Monday, March 19, 2018

7 Best Books of 2017

In 2017 I did a personal reading challenge, reading 52 books in 52 weeks, and invited friends around the world to join me.  

I did pretty good documenting them on Instagram and Facebook for most of the year, and then got behind in posting. I think I read a total of 67 books, but I gave away a stack of books I'd finished before documenting them, so I'm not exactly sure. 

My friend Anthony also did the challenge, waiting until the last day of the year to post a complete list of the books he'd read, along with his top five. He asked me to share mine, and of course I could not keep the list to five. Because it was 2017, I decided to pick my top seven. They aren't really in any particular order, it was hard enough to narrow it down to this list! I picked six books that were new-to-me this year, and one book that I've read over and over and still love. 

1. A Gentleman in Moscow by Amor Towles

I joined a book club I saw on Facebook which met in my little beach community and this was the book they picked. I knew nothing about it or the author, and I only had a few days to read it. It was an absorbing read, set over thirty years in Russia about a Count placed under house arrest in a hotel. I spent a summer in the former USSR back in high school, so the subject matter was actually quite familiar to me. The writing is outstanding and the story of a man retaining his class and dignity during the most trying of times feels fresh in today's political climate. 

2. A Man Called Ove by Fredrik Backman

This was the second book I read in 2017 and it should have come with a warning that I would be crying inconsolably by the time I turned the last page (consider this your warning). My greatest passion in life is building community, and this story of a grumpy elderly widower in Sweden dealing with his crazy neighbors shines a light on the fact that we are worth being loved and giving love until the very last breath we take.

3. Hag-Seed by Margaret Atwood

I actually read three Margaret Atwood books this year, but I have to add this to my top seven because it's a book I wanted to actually live inside, to know the characters myself, and be a part of the action. It's a story of simmering plans for revenge while putting on a production of Shakespeare's The Tempest in a prison. It makes Shakespeare relevant to modern times, something I'll always be a fan of. 

4. The Lost Prayers of Ricky Graves by James Han Mattson

This one wrecked me. Ricky Graves is a teenage boy with a secret who ends his life before the book starts. The people who knew him tell the story of how and why he got to that point. This book is really a must-read for anyone who works with or parents teenagers. It deals with social media and bullying, as well as the effects of shame and secrets.

5. The Bazaar of Bad Dreams by Stephen King

This is a collection of short stories, all of which come with commentary of his writing process and inspiration for each piece. The stories are great, but it's the commentary straight from Mr. King which really excited me. If you've ever read one of Stephen King's books and wondered what in the world goes on inside his head, this book will answer that, to some degree. 

The first book of his I read was The Stand in the 5th grade when I was home for a week with the Chicken Pox. I was immediately drawn into this epic story. It's amazing how his short stories feel just as epic. 

6. The Art Spirit by Robert Henri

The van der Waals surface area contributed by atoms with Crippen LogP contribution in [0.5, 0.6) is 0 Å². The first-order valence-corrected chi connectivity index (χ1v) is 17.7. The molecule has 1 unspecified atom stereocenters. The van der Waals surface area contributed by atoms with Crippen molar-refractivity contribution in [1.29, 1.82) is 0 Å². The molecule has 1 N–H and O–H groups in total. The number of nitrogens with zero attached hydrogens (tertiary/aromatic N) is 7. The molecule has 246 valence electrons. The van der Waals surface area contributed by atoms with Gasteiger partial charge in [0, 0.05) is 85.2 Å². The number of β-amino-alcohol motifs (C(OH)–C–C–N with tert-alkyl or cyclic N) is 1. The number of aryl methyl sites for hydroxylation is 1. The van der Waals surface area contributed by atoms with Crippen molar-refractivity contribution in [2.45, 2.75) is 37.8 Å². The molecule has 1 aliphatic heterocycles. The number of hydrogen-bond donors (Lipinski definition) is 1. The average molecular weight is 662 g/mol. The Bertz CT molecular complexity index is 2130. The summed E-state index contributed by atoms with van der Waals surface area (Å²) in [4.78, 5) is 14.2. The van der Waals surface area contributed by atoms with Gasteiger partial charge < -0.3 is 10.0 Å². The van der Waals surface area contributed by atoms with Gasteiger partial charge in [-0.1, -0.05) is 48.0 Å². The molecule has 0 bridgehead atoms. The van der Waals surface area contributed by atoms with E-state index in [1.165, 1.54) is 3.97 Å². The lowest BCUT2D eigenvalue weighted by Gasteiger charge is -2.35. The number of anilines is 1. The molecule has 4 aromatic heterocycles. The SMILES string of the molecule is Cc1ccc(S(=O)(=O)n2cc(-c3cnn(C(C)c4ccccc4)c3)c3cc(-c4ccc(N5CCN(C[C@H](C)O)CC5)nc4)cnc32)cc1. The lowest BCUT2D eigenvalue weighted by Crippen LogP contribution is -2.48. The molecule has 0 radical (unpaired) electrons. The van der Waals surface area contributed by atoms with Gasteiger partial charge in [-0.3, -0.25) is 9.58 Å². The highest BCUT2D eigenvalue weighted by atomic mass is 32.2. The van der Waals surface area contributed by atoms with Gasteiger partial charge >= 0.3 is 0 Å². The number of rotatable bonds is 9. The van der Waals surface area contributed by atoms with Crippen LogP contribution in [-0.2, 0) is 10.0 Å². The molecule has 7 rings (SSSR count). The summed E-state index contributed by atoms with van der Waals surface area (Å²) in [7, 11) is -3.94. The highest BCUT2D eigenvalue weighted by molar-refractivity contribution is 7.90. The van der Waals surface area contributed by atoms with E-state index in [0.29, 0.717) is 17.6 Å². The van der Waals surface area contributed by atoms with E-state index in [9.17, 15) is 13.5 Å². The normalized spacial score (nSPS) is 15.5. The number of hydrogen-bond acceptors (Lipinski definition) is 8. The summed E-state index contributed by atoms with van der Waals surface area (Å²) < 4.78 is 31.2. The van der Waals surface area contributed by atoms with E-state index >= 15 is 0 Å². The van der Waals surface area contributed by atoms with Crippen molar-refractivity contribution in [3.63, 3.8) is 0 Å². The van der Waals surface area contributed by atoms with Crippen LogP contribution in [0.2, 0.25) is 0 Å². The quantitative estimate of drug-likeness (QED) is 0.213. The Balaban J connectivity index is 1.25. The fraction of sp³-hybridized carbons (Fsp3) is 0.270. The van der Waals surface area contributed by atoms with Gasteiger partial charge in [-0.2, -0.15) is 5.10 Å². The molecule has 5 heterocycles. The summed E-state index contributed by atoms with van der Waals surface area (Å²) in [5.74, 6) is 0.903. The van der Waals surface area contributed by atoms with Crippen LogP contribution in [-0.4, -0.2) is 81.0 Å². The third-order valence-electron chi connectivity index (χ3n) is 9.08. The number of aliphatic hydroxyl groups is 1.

Walt Disney cites Robert Henri and this book as inspiration for his creative mind. It is a truly a master class in creativity and my brand new copy ended up filled with underlines and highlights and notes in the column because every page was so rich with advice and ideas on being an original. I'd definitely recommend it for anyone who works in a creative field, but even if you don't, you will still get so much out of it. This is a great book to read slowly, though like me you might want to just gobble it up.

7. Never Let Me Go by Kazuo Ishiguro

This is one of my favorite books of all time. I've read it at least five times and have lent out two hard copies of it which I never got back, so I purchased it again on my Kindle. Kazuo Ishiguro won the Nobel Prize for Literature last year and a second book club that I joined (after the first one disbanded after my first meeting) decided to read this book. I was more than happy to read it once again. This book is deceptively simple, written in very easy to understand prose which makes you think it might be for a younger audience. But by the end of the book you'll be covered in goosebumps with the realization of what has been happening throughout the book. Even though I know what's coming, I'm still shocked every time. He's also the author of The Remains of the Day, which is actually one of my least favorite books (I could barely finish it and thought it was a terrible waste of my time). Funny that for other people, it's their absolute favorite! Amazing that one author can cause such a wide spectrum of passion! 

And there you have it! I'm not doing a reading challenge for 2018 because I'm spending the year writing! Though I'm still finding plenty of time to read thanks to all the time I spend on public transit in Hong Kong! Oh, and FYI: Purchasing any of the books through the links provided adds a tiny bit of money to my book buying fund, so please help my habit while I'm helping out yours! Heh heh heh...

What have you read recently that I absolutely need to download to my Kindle ASAP?

1 comment:

  1. I read "Man Called Ove" last year. Such a good story. I knew I couldn't do 52 books but I read 19 books. This year, I am already at almost 50. I have to read 60 books for my Children's Literature class this semester. I may have to add a couple of your books to my list for future reading.


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